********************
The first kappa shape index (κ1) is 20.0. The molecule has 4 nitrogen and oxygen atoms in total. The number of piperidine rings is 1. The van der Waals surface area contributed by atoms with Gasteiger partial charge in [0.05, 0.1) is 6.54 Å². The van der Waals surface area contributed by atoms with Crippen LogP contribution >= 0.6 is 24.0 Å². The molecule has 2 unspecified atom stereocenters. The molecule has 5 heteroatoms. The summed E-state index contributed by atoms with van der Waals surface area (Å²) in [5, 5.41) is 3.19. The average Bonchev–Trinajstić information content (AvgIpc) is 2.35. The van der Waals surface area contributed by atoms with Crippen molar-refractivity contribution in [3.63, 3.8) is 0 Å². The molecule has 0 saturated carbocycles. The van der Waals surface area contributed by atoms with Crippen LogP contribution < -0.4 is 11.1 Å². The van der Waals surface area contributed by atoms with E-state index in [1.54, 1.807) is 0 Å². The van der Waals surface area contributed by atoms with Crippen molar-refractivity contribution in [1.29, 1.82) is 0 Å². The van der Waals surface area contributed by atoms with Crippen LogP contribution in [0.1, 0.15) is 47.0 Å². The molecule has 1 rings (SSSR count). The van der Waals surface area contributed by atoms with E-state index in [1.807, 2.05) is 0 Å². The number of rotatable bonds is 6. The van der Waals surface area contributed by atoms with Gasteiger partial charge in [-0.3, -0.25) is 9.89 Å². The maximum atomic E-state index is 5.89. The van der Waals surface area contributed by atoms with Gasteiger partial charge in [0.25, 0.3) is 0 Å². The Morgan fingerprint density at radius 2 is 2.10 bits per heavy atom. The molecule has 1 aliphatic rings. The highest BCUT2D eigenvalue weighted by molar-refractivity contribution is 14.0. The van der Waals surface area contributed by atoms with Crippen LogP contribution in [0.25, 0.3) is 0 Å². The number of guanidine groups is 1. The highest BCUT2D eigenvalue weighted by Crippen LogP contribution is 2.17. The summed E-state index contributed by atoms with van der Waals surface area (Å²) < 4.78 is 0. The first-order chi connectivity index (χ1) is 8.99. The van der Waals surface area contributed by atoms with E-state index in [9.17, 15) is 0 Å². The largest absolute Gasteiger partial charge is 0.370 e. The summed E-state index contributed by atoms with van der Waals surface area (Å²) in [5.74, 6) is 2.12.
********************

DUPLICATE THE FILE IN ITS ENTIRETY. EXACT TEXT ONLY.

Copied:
The first kappa shape index (κ1) is 20.0. The molecule has 4 nitrogen and oxygen atoms in total. The number of piperidine rings is 1. The van der Waals surface area contributed by atoms with Gasteiger partial charge in [0.05, 0.1) is 6.54 Å². The van der Waals surface area contributed by atoms with Crippen LogP contribution >= 0.6 is 24.0 Å². The molecule has 2 unspecified atom stereocenters. The molecule has 5 heteroatoms. The summed E-state index contributed by atoms with van der Waals surface area (Å²) in [5, 5.41) is 3.19. The average Bonchev–Trinajstić information content (AvgIpc) is 2.35. The van der Waals surface area contributed by atoms with Crippen molar-refractivity contribution in [3.63, 3.8) is 0 Å². The molecule has 0 saturated carbocycles. The van der Waals surface area contributed by atoms with Crippen LogP contribution < -0.4 is 11.1 Å². The van der Waals surface area contributed by atoms with E-state index in [1.54, 1.807) is 0 Å². The van der Waals surface area contributed by atoms with Crippen molar-refractivity contribution in [1.29, 1.82) is 0 Å². The van der Waals surface area contributed by atoms with Crippen LogP contribution in [0.1, 0.15) is 47.0 Å². The molecule has 1 rings (SSSR count). The van der Waals surface area contributed by atoms with E-state index in [1.807, 2.05) is 0 Å². The number of rotatable bonds is 6. The van der Waals surface area contributed by atoms with Gasteiger partial charge in [-0.3, -0.25) is 9.89 Å². The maximum atomic E-state index is 5.89. The van der Waals surface area contributed by atoms with Gasteiger partial charge in [0.25, 0.3) is 0 Å². The Morgan fingerprint density at radius 2 is 2.10 bits per heavy atom. The molecule has 1 aliphatic rings. The highest BCUT2D eigenvalue weighted by molar-refractivity contribution is 14.0. The van der Waals surface area contributed by atoms with Crippen LogP contribution in [0.25, 0.3) is 0 Å². The number of guanidine groups is 1. The highest BCUT2D eigenvalue weighted by Crippen LogP contribution is 2.17. The summed E-state index contributed by atoms with van der Waals surface area (Å²) < 4.78 is 0. The first-order chi connectivity index (χ1) is 8.99. The van der Waals surface area contributed by atoms with E-state index in [9.17, 15) is 0 Å². The largest absolute Gasteiger partial charge is 0.370 e. The summed E-state index contributed by atoms with van der Waals surface area (Å²) in [5.74, 6) is 2.12.